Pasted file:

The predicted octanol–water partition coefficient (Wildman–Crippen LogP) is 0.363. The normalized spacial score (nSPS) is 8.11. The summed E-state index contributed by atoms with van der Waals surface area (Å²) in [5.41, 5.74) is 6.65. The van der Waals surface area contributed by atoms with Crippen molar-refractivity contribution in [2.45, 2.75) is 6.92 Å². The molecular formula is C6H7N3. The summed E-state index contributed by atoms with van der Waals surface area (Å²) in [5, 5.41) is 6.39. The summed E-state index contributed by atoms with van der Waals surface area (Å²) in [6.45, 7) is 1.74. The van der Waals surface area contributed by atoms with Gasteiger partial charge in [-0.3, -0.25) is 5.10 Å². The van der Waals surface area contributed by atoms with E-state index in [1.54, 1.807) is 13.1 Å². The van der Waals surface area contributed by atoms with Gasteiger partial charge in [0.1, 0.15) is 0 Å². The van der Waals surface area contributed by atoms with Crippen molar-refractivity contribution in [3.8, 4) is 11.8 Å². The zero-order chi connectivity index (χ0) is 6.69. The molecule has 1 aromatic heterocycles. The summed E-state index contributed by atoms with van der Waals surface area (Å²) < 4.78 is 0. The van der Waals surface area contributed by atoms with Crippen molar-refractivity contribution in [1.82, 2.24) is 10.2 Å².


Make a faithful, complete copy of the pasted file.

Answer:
The predicted octanol–water partition coefficient (Wildman–Crippen LogP) is 0.363. The normalized spacial score (nSPS) is 8.11. The summed E-state index contributed by atoms with van der Waals surface area (Å²) in [5.41, 5.74) is 6.65. The van der Waals surface area contributed by atoms with Crippen molar-refractivity contribution in [2.45, 2.75) is 6.92 Å². The molecular formula is C6H7N3. The summed E-state index contributed by atoms with van der Waals surface area (Å²) in [5, 5.41) is 6.39. The summed E-state index contributed by atoms with van der Waals surface area (Å²) in [6.45, 7) is 1.74. The van der Waals surface area contributed by atoms with Gasteiger partial charge in [-0.3, -0.25) is 5.10 Å². The van der Waals surface area contributed by atoms with E-state index in [1.54, 1.807) is 13.1 Å². The van der Waals surface area contributed by atoms with Gasteiger partial charge in [0.1, 0.15) is 0 Å². The van der Waals surface area contributed by atoms with Crippen molar-refractivity contribution in [3.8, 4) is 11.8 Å². The zero-order chi connectivity index (χ0) is 6.69. The molecule has 1 aromatic heterocycles. The summed E-state index contributed by atoms with van der Waals surface area (Å²) < 4.78 is 0. The van der Waals surface area contributed by atoms with Crippen molar-refractivity contribution in [1.82, 2.24) is 10.2 Å².